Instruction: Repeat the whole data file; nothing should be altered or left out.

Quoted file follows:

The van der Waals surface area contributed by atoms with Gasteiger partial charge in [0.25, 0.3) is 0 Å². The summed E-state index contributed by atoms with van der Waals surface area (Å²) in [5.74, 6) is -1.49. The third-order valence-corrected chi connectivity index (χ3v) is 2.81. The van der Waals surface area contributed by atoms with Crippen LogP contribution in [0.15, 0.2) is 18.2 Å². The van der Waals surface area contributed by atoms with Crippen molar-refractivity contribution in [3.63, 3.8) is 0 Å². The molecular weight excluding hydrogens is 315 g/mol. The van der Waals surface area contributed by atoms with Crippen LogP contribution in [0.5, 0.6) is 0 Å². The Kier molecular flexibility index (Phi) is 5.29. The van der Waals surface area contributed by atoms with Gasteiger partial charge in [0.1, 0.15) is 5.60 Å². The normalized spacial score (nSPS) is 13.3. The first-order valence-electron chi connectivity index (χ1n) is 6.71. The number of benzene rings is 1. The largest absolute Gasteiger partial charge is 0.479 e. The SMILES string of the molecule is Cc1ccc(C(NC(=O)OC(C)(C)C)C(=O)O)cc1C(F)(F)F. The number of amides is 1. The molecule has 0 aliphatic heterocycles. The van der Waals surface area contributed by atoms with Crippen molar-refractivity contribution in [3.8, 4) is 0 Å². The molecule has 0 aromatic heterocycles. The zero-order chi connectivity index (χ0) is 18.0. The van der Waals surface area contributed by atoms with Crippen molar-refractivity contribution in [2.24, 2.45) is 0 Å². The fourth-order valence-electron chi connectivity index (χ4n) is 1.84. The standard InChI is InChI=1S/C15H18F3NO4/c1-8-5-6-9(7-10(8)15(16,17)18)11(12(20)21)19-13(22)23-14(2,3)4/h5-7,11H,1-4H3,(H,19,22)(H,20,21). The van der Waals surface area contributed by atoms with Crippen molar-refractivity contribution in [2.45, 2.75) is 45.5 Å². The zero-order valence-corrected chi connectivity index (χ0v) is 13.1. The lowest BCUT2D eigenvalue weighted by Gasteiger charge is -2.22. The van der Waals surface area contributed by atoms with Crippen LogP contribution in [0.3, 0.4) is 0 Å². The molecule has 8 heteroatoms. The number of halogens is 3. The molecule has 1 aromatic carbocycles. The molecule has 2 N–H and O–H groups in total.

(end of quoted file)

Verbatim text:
The van der Waals surface area contributed by atoms with Gasteiger partial charge in [0.25, 0.3) is 0 Å². The summed E-state index contributed by atoms with van der Waals surface area (Å²) in [5.74, 6) is -1.49. The third-order valence-corrected chi connectivity index (χ3v) is 2.81. The van der Waals surface area contributed by atoms with Crippen LogP contribution in [0.15, 0.2) is 18.2 Å². The van der Waals surface area contributed by atoms with Crippen molar-refractivity contribution in [3.63, 3.8) is 0 Å². The molecular weight excluding hydrogens is 315 g/mol. The van der Waals surface area contributed by atoms with Crippen LogP contribution in [0.5, 0.6) is 0 Å². The Kier molecular flexibility index (Phi) is 5.29. The van der Waals surface area contributed by atoms with Gasteiger partial charge in [0.1, 0.15) is 5.60 Å². The normalized spacial score (nSPS) is 13.3. The first-order valence-electron chi connectivity index (χ1n) is 6.71. The number of benzene rings is 1. The largest absolute Gasteiger partial charge is 0.479 e. The SMILES string of the molecule is Cc1ccc(C(NC(=O)OC(C)(C)C)C(=O)O)cc1C(F)(F)F. The number of amides is 1. The molecule has 0 aliphatic heterocycles. The van der Waals surface area contributed by atoms with Crippen molar-refractivity contribution in [3.8, 4) is 0 Å². The molecule has 0 aromatic heterocycles. The zero-order chi connectivity index (χ0) is 18.0. The van der Waals surface area contributed by atoms with Crippen molar-refractivity contribution in [2.24, 2.45) is 0 Å². The fourth-order valence-electron chi connectivity index (χ4n) is 1.84. The standard InChI is InChI=1S/C15H18F3NO4/c1-8-5-6-9(7-10(8)15(16,17)18)11(12(20)21)19-13(22)23-14(2,3)4/h5-7,11H,1-4H3,(H,19,22)(H,20,21). The van der Waals surface area contributed by atoms with Crippen molar-refractivity contribution in [2.45, 2.75) is 45.5 Å². The zero-order valence-corrected chi connectivity index (χ0v) is 13.1. The lowest BCUT2D eigenvalue weighted by Gasteiger charge is -2.22. The van der Waals surface area contributed by atoms with Crippen LogP contribution in [0.3, 0.4) is 0 Å². The molecule has 8 heteroatoms. The number of halogens is 3. The molecule has 1 aromatic carbocycles. The molecule has 2 N–H and O–H groups in total.